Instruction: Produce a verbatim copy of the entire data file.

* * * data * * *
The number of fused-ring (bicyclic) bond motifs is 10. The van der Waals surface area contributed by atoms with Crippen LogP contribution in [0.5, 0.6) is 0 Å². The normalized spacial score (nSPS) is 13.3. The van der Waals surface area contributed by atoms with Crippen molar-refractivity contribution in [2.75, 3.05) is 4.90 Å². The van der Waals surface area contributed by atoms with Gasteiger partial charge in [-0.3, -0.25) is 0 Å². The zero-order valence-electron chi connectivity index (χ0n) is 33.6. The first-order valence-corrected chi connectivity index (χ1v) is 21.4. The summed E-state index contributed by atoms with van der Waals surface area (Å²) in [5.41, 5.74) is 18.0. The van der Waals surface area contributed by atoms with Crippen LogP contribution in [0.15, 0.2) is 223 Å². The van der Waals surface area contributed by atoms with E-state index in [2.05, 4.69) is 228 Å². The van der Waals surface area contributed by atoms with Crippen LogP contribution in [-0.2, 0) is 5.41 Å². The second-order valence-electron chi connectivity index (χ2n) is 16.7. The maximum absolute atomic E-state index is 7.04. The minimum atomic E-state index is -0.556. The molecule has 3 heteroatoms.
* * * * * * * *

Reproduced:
The number of fused-ring (bicyclic) bond motifs is 10. The van der Waals surface area contributed by atoms with Crippen LogP contribution in [0.5, 0.6) is 0 Å². The normalized spacial score (nSPS) is 13.3. The van der Waals surface area contributed by atoms with Crippen molar-refractivity contribution in [2.75, 3.05) is 4.90 Å². The van der Waals surface area contributed by atoms with Gasteiger partial charge in [-0.3, -0.25) is 0 Å². The zero-order valence-electron chi connectivity index (χ0n) is 33.6. The first-order valence-corrected chi connectivity index (χ1v) is 21.4. The summed E-state index contributed by atoms with van der Waals surface area (Å²) in [5.41, 5.74) is 18.0. The van der Waals surface area contributed by atoms with Crippen LogP contribution in [0.15, 0.2) is 223 Å². The van der Waals surface area contributed by atoms with E-state index in [2.05, 4.69) is 228 Å². The van der Waals surface area contributed by atoms with Crippen LogP contribution in [-0.2, 0) is 5.41 Å². The second-order valence-electron chi connectivity index (χ2n) is 16.7. The maximum absolute atomic E-state index is 7.04. The minimum atomic E-state index is -0.556. The molecule has 3 heteroatoms.